The Rowing Chronicles – Part 6

Rowing Chronicles


What sounds like a great idea on a sunny Friday afternoon does not seem to be so brilliant in the cold grey dawn of a Sunday morning. Then, it seems like insanity.

Firstborn son and I hit the road and headed off to Hartebeespoort Dam at sparrow’s fart on Sunday morning to join my cousins, Tim and Wendy, for a morning of rowing.

Family is a strange and fascinating enigma. Something happens when you’re together and time and age disappears. The cousin who once bribed me with Caramello Bears now bribed me with me coffee to get me back on the water post my near-death experience.

Aside: I know I was really nowhere near death, but it doesn’t make a good story. Good stories are told when the truth is given scope – and scope I shall give it.

For me coffee and rowing are inseparable. They cannot be rowing without coffee. Lots and lots of coffee pots. Cousin Tim and Wendy have an innate understanding born of genetics and rowing that I was clearly not moving my ass until I’d had coffee.

Now, firstborn son was rather apprehensive about rowing me – an apprehension I shared since for some reason I cannot row a damn in front of him. I crack under the pressure of wanting to impress him. Nonetheless we waded into the cold and seated ourselves in an open water double.

My first-time in an open water boat and what a pleasure! It’s wide and comfy and stable! Also, it didn’t have those stupid shoes I hate, but velcro straps instead. So, no panic stricken foot claustrophobia.

Firstborn son is an amazing coach. He was utterly patient, brilliantly insightful and gave me not an inch. He made me practice techniques over and over, forced my back straight, kept me in rhythm and never made me feel like an idiot. (If only we could bring this attitude home, where like every mother of every teenager ever, I am the most stupid person alive!)

Also, his sense of humour slays me. If it wasn’t for the open water boat design I would have capsized from laughing so hard. I can’t wait to row with him again.

There are some unpleasant truths about rowing no-one speaks of. I suppose they’re considered taboo, but once you’re out there they will at some point need to be dealt with. I spent much of my recovery time asking the hard questions.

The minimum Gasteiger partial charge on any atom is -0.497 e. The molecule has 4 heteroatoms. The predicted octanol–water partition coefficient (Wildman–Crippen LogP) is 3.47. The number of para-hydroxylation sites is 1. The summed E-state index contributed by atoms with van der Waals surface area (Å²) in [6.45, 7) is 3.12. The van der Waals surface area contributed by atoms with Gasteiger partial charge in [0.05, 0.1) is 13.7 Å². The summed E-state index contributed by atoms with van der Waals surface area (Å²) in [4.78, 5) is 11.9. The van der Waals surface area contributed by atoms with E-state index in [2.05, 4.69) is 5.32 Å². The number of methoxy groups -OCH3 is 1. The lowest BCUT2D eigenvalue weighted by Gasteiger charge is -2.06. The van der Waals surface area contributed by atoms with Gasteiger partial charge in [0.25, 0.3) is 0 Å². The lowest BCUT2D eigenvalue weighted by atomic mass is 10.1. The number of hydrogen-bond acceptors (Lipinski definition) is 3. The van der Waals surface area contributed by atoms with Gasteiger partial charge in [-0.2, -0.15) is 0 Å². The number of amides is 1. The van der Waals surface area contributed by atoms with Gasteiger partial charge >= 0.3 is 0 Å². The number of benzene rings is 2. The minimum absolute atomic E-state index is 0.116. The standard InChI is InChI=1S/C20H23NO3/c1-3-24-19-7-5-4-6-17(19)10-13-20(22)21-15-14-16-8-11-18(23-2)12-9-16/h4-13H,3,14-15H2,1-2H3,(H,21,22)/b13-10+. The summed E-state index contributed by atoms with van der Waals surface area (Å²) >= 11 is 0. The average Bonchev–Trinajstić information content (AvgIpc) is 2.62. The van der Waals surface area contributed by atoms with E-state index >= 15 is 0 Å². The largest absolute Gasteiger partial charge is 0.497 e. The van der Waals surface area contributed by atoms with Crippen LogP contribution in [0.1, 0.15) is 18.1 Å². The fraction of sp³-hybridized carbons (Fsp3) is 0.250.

FARTING: All that core holding expels gas – backwards – into the face of the poor sap behind you. You can try to hold it in, but it will get harder and harder and eventually hot air must rise. The trick is to wait until you’ve got speed up and hope the cloud of methane swirls around you and dissipates rapidly on either side of your head without asphyxiating you.

PEEING: All that coffee! Firstborn informs me that when nature comes calling, the crew either pees off the side or just jumps into the water and leaps back in like a floundering salmon. Neither works for me, so here the trick is to pee before you get on the water.

NEWTON’S 3RD LAW: You need to know and absorb this one. It may seem awesome to test your race pace up the river for 2kms, but know this – you will have to come back down again. My approach is to take it slow up the course and race pace it down so you at least can get back to dry land without dying.

TIPPING: Having discovered this unpleasantness I can say with absolute sincerity, do not take anything with you in the boat you can’t afford to see sink. Even if you have your phone in a little plastic baggy you could well watch it sink into the netherworld, so rather leave it behind.

CREW: Row with a cool crew. You need to trust and respect the folks in the boat. You need to be able to laugh, have fun and enjoy yourself. There is absolutely no point setting yourself adrift with people you even mildly dislike. And despite all men (and women) being created equal, a crew is not a democracy – follow the damn stroke!

Tim and Wendy are off soon to the 2017 World Rowing Masters Regatta in Slovenia, which looks incredible! As well as being brilliant cousins they also make coastal and recreational rowing sculls.

They’ve been rowing since forever and have represented South Africa internationally and won many national titles in various boats at various levels and currently are active oarsmen (oarspeople?)

Good luck guys and thanks for having us over!


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